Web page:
Though the documents are redacted, the agents and investigators seem to conclude there was no cause for alarm, despite the extensive monitoring. The file also outlines death threats and an extortion attempt targeting the singer, as well as a copyright infringement lawsuit.
One document, stamped September 1976, issues several thinly backed allegations against Franklin, including:
- a 1972 article in a “West Coast communist newspaper” indicating Franklin had performed at a concert arranged by a group linked to the Communist Party, which was raising funds to free Angela Davis, a political activist who was facing murder and kidnapping charges in California at the time;
- a confidential source later that year identifying Franklin among “persons associated or known to” the leader of a “black extremist group bent on disturbing the tranquility of the Island of Dominica,” north of Venezuela;
- and an April 1973 review pertaining to the Black Liberation Army showing one document bore the address of Franklin’s booking agency in New York City. The document described the BLA as “a quasi-military group … employing the tactics of urban guerrilla warfare against the established order with a view toward achieving revolutionary change in America.”
Despite the allegations, the document states there is “no additional pertinent information” on Franklin.
Those documents followed years of reports on the beloved songstress. In 1967, a classified memo titled, “Communist infiltration of Southern Christian Leadership Conference internal security,” stated “a weekly Atlanta Negro newspaper” reported Franklin would perform at the SCLC’s 10th anniversary banquet. The SCLC at the time was helmed by the Rev. Martin Luther King, another popular target of FBI monitoring.
Days after King’s assassination, the bureau expressed concern that Franklin, Sammy Davis Jr., Marlon Brando, Mahalia Jackson and The Supremes were scheduled to perform at a memorial concert, and that some of the entertainers “have supported militant black power concept and most have been in forefront of various civil rights movements.”
It further states that “(Student Nonviolent Coordinating Committee) members felt the performance by these prominent entertainers would provide emotional spark which could ignite racial disturbance this area.” The SCLC later decided against holding the memorial service, the document states.
Her father, the Rev. C.L. Franklin, also drew the FBI’s attention after he denounced England and praised Communist China at an August 1968 SCLC event. According to the FBI document, the SCLC had “taken a ‘hate America’ and ‘pro-Communist’ line, which the mass of Negroes will not recognize but which they will blindly follow.”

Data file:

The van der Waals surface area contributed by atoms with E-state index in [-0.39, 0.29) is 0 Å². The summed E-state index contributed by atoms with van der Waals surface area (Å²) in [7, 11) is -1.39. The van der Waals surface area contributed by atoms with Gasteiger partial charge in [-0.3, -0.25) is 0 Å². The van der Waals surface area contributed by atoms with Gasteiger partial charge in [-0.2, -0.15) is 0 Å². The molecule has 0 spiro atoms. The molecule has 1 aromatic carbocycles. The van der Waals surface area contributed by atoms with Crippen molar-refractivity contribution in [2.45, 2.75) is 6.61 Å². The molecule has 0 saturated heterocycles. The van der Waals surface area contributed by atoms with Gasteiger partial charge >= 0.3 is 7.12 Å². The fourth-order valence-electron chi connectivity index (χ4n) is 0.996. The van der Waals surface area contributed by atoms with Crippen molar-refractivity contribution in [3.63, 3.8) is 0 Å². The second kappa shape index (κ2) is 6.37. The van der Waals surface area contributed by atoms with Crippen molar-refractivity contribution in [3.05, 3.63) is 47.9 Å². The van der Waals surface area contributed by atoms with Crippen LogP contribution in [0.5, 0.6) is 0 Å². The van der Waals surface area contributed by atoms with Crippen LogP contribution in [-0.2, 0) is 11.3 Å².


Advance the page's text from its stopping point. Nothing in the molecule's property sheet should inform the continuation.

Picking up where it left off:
In following years, federal investigators would also look into: Franklin’s and fellow singer Roberta Flack’s contracts with Atlantic Records; an August 1968 “melee” that erupted at Denver’s Red Rocks amphitheater after Franklin declined to perform; and her alleged connections to the BLA and Black Panther Party.
A January 1972 memo says a confidential informant provided a phone number obtained by Black Panthers, and via a “pretext telephone call” — a trap in which law enforcement uses an informant to convince a suspect to say something on a recorded line — “it was determined that Cecil Franklin is the father of Aretha Franklin, noted Negro singer and entertainer, and a Mrs. Owens is her manager. No further investigation is being conducted by the Los Angeles Office concerning Aretha Franklin.”
The bureau concedes in a May 1973 document that two sources, whose names are redacted, told authorities that, to their knowledge, Franklin had never been connected to “any radical movement.”
“In view of the fact there is no evidence of involvement by Miss Franklin in BLA activities and in view of her fame as a singer, it is felt that it would not be in the interests of the Bureau to attempt to interview her,” explains the letter addressed from a New York FBI agent to then-acting Director William Ruckelshaus.
CNN has reached out to Franklin’s estate.
Here are some highlights from those archives:
W.E.B. Du Bois
Fannie Lou Hamer
A June 1963 memo outlines her and other activists’ arrest for sitting in the white section of a Greyhound bus and at a whites-only lunch counter in Winona, Mississippi. Hamer told authorities it was two days before she was informed of her charges — immoral conduct and resisting arrest — during which time two Black inmates beat her with a blackjack on the orders of a state policeman, while a “third white male in the cell struck victim with his hand in attempt to quiet her screaming when being beaten by the prisoners.” She was eventually released on a $200 bond, the equivalent of almost $2,000 today.
The Rev. Martin Luther and Coretta Scott King
Malcolm and Betty Shabazz
Years earlier, a 1958 memo cited an article in the People’s Voice reporting that Robinson “had accepted chairmanship of the New York State organizing committee for United Negro and Allied Veterans of America,” noting that both the newspaper and the UNAVA had Communist ties, with the latter accused of being “a communist front ‘to provoke racial friction.'”